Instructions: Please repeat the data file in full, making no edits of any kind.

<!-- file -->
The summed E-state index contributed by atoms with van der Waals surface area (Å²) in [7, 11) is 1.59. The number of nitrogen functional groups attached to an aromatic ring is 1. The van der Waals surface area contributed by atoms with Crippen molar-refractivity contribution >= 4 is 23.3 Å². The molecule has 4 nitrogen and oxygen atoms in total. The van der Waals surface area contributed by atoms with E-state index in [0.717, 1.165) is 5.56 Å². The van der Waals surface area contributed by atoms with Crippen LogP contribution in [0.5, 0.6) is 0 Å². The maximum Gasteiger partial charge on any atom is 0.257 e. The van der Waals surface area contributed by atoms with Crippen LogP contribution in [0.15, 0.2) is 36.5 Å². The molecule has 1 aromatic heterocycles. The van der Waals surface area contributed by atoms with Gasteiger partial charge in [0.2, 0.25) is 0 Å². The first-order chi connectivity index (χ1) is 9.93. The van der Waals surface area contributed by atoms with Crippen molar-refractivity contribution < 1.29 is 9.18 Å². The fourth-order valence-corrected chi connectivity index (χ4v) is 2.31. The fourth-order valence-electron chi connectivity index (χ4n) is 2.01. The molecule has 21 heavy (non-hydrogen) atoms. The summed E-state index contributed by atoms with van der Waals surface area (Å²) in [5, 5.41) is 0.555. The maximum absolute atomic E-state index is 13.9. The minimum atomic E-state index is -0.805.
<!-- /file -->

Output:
The summed E-state index contributed by atoms with van der Waals surface area (Å²) in [7, 11) is 1.59. The number of nitrogen functional groups attached to an aromatic ring is 1. The van der Waals surface area contributed by atoms with Crippen molar-refractivity contribution >= 4 is 23.3 Å². The molecule has 4 nitrogen and oxygen atoms in total. The van der Waals surface area contributed by atoms with E-state index in [0.717, 1.165) is 5.56 Å². The van der Waals surface area contributed by atoms with Crippen LogP contribution in [0.5, 0.6) is 0 Å². The maximum Gasteiger partial charge on any atom is 0.257 e. The van der Waals surface area contributed by atoms with Crippen LogP contribution in [0.15, 0.2) is 36.5 Å². The molecule has 1 aromatic heterocycles. The van der Waals surface area contributed by atoms with Gasteiger partial charge in [0.2, 0.25) is 0 Å². The first-order chi connectivity index (χ1) is 9.93. The van der Waals surface area contributed by atoms with Crippen molar-refractivity contribution < 1.29 is 9.18 Å². The fourth-order valence-corrected chi connectivity index (χ4v) is 2.31. The fourth-order valence-electron chi connectivity index (χ4n) is 2.01. The molecule has 21 heavy (non-hydrogen) atoms. The summed E-state index contributed by atoms with van der Waals surface area (Å²) in [5, 5.41) is 0.555. The maximum absolute atomic E-state index is 13.9. The minimum atomic E-state index is -0.805.